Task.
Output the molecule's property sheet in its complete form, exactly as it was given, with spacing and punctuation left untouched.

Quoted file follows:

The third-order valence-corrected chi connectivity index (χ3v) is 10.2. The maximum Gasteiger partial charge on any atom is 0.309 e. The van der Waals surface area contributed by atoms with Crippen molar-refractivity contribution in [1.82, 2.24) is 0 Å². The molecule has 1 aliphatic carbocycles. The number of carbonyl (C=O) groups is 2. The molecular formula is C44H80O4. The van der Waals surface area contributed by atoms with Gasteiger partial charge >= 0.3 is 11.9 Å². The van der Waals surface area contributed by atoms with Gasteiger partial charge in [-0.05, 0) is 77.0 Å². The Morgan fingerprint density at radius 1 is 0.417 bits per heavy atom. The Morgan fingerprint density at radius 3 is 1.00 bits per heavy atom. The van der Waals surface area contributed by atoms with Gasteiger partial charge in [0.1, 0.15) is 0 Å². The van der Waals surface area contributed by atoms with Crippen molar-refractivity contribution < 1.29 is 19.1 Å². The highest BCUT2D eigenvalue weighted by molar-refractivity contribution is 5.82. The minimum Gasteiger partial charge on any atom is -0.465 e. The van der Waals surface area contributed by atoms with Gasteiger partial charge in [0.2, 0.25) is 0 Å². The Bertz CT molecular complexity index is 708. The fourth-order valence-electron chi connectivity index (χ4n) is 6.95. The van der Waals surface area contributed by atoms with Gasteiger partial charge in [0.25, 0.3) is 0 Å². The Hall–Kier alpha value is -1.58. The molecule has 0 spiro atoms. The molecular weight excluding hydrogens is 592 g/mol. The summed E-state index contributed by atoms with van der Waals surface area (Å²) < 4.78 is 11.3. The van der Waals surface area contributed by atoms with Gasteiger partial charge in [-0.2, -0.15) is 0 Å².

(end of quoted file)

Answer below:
The third-order valence-corrected chi connectivity index (χ3v) is 10.2. The maximum Gasteiger partial charge on any atom is 0.309 e. The van der Waals surface area contributed by atoms with Crippen molar-refractivity contribution in [1.82, 2.24) is 0 Å². The molecule has 1 aliphatic carbocycles. The number of carbonyl (C=O) groups is 2. The molecular formula is C44H80O4. The van der Waals surface area contributed by atoms with Gasteiger partial charge >= 0.3 is 11.9 Å². The van der Waals surface area contributed by atoms with Gasteiger partial charge in [-0.05, 0) is 77.0 Å². The Morgan fingerprint density at radius 1 is 0.417 bits per heavy atom. The Morgan fingerprint density at radius 3 is 1.00 bits per heavy atom. The van der Waals surface area contributed by atoms with Gasteiger partial charge in [0.1, 0.15) is 0 Å². The van der Waals surface area contributed by atoms with Crippen molar-refractivity contribution < 1.29 is 19.1 Å². The highest BCUT2D eigenvalue weighted by molar-refractivity contribution is 5.82. The minimum Gasteiger partial charge on any atom is -0.465 e. The van der Waals surface area contributed by atoms with Gasteiger partial charge in [0.2, 0.25) is 0 Å². The Bertz CT molecular complexity index is 708. The fourth-order valence-electron chi connectivity index (χ4n) is 6.95. The van der Waals surface area contributed by atoms with Gasteiger partial charge in [0.25, 0.3) is 0 Å². The Hall–Kier alpha value is -1.58. The molecule has 0 spiro atoms. The molecular weight excluding hydrogens is 592 g/mol. The summed E-state index contributed by atoms with van der Waals surface area (Å²) < 4.78 is 11.3. The van der Waals surface area contributed by atoms with Gasteiger partial charge in [-0.2, -0.15) is 0 Å².